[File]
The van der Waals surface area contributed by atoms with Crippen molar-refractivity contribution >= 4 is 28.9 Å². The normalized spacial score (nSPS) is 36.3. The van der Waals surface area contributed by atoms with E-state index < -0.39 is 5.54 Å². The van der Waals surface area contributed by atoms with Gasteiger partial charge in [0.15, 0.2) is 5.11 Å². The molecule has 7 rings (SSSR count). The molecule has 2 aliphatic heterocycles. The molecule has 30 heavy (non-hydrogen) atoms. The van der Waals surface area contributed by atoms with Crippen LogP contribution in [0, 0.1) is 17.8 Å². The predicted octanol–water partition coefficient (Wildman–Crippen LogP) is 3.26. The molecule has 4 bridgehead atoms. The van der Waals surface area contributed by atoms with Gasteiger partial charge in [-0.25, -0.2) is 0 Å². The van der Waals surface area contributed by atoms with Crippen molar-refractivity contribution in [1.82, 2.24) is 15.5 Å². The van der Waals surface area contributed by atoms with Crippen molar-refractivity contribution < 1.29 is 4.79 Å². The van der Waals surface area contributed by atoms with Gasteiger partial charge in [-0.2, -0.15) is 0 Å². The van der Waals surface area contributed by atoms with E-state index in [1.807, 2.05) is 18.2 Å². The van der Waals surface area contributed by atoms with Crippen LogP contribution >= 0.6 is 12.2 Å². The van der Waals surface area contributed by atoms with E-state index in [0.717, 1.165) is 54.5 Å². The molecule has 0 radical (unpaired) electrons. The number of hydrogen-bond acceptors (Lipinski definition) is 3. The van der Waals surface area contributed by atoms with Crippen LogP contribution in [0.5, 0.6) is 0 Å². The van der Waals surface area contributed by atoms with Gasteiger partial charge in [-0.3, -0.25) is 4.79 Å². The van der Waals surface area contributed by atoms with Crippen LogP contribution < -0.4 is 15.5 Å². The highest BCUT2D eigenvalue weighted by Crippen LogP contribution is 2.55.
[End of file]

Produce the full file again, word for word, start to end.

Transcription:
The van der Waals surface area contributed by atoms with Crippen molar-refractivity contribution >= 4 is 28.9 Å². The normalized spacial score (nSPS) is 36.3. The van der Waals surface area contributed by atoms with E-state index < -0.39 is 5.54 Å². The van der Waals surface area contributed by atoms with Gasteiger partial charge in [0.15, 0.2) is 5.11 Å². The molecule has 7 rings (SSSR count). The molecule has 2 aliphatic heterocycles. The molecule has 30 heavy (non-hydrogen) atoms. The van der Waals surface area contributed by atoms with Crippen LogP contribution in [0, 0.1) is 17.8 Å². The predicted octanol–water partition coefficient (Wildman–Crippen LogP) is 3.26. The molecule has 4 bridgehead atoms. The van der Waals surface area contributed by atoms with Gasteiger partial charge in [-0.25, -0.2) is 0 Å². The van der Waals surface area contributed by atoms with Crippen molar-refractivity contribution in [1.82, 2.24) is 15.5 Å². The van der Waals surface area contributed by atoms with Crippen molar-refractivity contribution < 1.29 is 4.79 Å². The van der Waals surface area contributed by atoms with Gasteiger partial charge in [-0.2, -0.15) is 0 Å². The van der Waals surface area contributed by atoms with E-state index in [1.807, 2.05) is 18.2 Å². The van der Waals surface area contributed by atoms with Crippen LogP contribution >= 0.6 is 12.2 Å². The van der Waals surface area contributed by atoms with E-state index in [0.717, 1.165) is 54.5 Å². The molecule has 0 radical (unpaired) electrons. The number of hydrogen-bond acceptors (Lipinski definition) is 3. The van der Waals surface area contributed by atoms with Crippen LogP contribution in [0.5, 0.6) is 0 Å². The van der Waals surface area contributed by atoms with Gasteiger partial charge in [-0.3, -0.25) is 4.79 Å². The van der Waals surface area contributed by atoms with Crippen LogP contribution < -0.4 is 15.5 Å². The highest BCUT2D eigenvalue weighted by Crippen LogP contribution is 2.55.